Throughout their life cycle, sea turtles face numerous threats. The unsustainable harvest of sea turtle eggs for human consumption is widespread and severely compromises conservation efforts. Despite laws banning poaching, egg extraction often approaches 100% on unprotected nesting beaches. High predation rates on hatchlings and juveniles result in very low survival rates to adulthood, making the harvest of eggs all the more threatening.
The list of other factors that contribute to the continued decline of the species is long: habitat loss, pollution and marine debris, sea level rise affecting nesting beaches, unregulated development, incidental capture in fishing gear, killing of adults for human consumption and ornaments, temperature changes both in the ocean and during egg incubation, ocean current shifts, increased severe weather events, artificial lighting, and invasive, non-native vegetation. Climate change impacts are likely to increase the vulnerability of sea turtle populations.
Local communities & international supporters collaborate
In an effort to conserve olive ridley populations in the Eastern Pacific, more than a decade ago EcoViva teamed up with partners from the Mangrove Association, the government of El Salvador, FIAES, Izote, and the Wildlife Forever Fund to establish a community-run sea turtle hatchery in Isla Montecristo. The program employs local tortugueros, who in the past relied on the illegal collection and sale of sea turtle eggs for their livelihoods, to incubate and release over 100,000 olive ridley hatchlings per year – one of the highest release quantities in the country.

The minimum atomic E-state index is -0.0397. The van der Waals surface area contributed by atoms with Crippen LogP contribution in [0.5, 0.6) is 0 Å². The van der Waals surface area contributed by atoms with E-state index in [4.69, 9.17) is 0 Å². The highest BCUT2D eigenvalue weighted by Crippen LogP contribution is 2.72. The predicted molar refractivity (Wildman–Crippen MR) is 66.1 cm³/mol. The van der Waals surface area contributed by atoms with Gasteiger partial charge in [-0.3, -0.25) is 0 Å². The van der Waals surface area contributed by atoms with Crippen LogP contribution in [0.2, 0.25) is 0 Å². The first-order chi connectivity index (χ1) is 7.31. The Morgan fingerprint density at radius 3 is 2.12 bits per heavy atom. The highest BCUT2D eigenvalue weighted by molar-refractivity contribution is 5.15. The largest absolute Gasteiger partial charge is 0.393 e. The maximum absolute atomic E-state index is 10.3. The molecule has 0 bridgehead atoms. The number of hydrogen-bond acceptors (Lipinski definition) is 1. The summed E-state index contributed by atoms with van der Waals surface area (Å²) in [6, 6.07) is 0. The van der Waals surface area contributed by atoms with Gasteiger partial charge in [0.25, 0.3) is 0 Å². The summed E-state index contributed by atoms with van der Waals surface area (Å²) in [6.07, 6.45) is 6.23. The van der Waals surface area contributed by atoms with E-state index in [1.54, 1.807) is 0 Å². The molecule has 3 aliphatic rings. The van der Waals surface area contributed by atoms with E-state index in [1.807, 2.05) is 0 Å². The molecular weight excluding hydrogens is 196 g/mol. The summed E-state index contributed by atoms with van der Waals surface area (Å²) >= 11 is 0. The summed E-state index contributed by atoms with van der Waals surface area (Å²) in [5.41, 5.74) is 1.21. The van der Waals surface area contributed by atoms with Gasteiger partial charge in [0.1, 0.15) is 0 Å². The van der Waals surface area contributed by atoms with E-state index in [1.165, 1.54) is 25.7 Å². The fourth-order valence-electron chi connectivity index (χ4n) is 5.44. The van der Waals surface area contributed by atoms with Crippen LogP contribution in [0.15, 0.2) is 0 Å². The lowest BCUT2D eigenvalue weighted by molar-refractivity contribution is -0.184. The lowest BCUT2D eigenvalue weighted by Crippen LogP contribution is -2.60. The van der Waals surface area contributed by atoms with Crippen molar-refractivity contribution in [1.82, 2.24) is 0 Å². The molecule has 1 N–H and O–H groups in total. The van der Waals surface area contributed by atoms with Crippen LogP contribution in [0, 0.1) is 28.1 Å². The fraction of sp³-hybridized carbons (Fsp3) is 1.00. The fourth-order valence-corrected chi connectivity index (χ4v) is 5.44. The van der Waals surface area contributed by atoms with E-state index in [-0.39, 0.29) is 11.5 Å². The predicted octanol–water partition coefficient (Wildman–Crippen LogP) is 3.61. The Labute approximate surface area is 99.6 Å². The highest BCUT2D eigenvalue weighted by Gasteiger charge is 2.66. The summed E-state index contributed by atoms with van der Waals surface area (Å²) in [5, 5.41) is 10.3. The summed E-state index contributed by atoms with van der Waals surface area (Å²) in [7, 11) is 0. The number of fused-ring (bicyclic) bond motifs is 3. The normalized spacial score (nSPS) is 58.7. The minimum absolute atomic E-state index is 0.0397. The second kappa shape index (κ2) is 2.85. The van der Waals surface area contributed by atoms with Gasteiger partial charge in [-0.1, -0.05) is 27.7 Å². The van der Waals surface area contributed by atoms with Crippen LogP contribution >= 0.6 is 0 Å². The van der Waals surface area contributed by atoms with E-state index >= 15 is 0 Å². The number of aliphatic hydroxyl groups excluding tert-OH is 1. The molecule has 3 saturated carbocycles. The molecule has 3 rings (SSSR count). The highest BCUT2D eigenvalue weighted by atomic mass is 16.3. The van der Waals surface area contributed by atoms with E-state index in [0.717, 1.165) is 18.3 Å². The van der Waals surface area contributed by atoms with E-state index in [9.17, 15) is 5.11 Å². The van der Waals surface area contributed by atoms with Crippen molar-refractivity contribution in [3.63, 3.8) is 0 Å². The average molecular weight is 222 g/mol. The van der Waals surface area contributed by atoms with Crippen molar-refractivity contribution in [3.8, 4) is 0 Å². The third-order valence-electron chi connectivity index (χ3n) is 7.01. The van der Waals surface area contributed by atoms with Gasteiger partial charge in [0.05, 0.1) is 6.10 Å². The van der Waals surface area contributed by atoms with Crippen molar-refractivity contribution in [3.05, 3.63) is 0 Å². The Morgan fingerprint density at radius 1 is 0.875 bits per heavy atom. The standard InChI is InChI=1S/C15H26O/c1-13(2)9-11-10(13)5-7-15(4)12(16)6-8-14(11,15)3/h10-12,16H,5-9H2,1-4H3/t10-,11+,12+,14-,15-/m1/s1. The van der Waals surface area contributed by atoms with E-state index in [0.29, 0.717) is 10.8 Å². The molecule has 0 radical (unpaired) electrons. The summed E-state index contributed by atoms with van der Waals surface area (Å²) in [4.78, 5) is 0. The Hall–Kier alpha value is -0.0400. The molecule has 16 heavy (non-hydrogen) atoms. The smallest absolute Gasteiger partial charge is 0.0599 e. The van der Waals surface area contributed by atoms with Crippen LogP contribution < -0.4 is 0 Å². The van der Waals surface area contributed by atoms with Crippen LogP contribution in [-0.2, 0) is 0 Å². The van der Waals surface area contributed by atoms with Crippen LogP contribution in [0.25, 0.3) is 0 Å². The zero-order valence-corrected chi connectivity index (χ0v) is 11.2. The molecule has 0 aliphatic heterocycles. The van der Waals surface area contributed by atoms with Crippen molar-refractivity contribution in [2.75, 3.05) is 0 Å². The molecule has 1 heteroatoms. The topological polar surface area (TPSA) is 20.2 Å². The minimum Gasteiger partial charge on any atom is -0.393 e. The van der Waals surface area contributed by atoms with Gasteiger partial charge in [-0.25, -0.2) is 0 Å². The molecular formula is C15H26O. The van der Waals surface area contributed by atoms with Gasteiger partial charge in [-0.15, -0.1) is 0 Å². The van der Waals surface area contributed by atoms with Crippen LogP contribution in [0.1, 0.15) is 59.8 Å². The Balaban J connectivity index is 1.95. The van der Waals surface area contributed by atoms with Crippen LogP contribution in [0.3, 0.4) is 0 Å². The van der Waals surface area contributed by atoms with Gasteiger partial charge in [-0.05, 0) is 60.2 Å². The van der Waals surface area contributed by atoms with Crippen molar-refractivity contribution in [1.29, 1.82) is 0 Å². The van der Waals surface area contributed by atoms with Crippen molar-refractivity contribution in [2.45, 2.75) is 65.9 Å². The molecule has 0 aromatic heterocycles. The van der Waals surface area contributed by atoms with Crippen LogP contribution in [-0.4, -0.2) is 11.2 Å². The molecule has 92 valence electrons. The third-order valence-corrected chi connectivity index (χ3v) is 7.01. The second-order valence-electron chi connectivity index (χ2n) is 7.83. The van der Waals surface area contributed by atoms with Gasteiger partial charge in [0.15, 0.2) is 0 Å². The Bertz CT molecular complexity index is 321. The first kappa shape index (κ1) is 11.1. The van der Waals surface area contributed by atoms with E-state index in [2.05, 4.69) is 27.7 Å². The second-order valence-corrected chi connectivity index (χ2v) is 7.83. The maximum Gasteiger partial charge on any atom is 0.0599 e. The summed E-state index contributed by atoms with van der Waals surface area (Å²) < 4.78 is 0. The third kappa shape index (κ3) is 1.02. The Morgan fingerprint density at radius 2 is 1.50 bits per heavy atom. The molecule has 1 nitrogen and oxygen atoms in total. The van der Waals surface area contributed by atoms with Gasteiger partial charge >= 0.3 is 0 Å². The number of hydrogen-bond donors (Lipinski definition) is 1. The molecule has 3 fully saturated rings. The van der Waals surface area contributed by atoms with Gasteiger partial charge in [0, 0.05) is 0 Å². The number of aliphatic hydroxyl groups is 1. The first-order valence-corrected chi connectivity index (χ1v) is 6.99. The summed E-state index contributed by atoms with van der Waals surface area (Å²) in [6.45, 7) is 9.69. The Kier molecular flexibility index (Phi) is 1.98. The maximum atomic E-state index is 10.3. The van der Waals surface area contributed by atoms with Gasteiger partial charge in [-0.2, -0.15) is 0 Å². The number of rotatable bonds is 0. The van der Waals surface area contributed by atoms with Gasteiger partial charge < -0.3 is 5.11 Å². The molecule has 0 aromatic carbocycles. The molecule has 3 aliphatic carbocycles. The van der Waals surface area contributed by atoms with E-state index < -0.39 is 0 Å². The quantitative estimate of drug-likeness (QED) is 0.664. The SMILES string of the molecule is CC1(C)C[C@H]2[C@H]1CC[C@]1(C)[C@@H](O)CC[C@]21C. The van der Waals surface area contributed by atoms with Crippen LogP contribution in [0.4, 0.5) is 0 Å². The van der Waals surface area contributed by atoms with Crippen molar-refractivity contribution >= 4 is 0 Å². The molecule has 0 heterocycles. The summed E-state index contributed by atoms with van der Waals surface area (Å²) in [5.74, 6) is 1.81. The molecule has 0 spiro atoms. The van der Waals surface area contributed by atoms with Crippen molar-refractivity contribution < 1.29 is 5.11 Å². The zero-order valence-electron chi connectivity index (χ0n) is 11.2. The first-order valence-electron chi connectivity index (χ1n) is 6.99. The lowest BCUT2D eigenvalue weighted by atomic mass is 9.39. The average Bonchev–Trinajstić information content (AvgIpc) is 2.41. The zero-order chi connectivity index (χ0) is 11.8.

The tortugueros from Isla Montecristo and surrounding villages are organized into communal cooperatives that take turns patrolling the beaches during the nesting season. Once a female has finished making a nest and laying eggs, the tortugueros carefully relocate the eggs to the nursery, where they are protected and monitored until they hatch. Hatchery staff check temperatures throughout the day to ensure ideal incubation conditions and keep guard at night to prevent poachers from illegally harvesting eggs.
Tortugueros are compensated for their conservation efforts in cash payments as well as in contributions to a communal fund that they use to finance alternative income-generating projects, such as a sustainable fishing cooperative and a locally-owned bakery.
What’s even more impressive about this model of community-led conservation is that it is helping propel a shift in people’s attitudes toward sea turtles. Those who before might have been indifferent to sea turtles are now leaders in their protection.
Every effort to protect sea turtles is important. The Sea Turtle Festival highlights that we all have a part to play in making sure that these incredible creatures don’t disappear.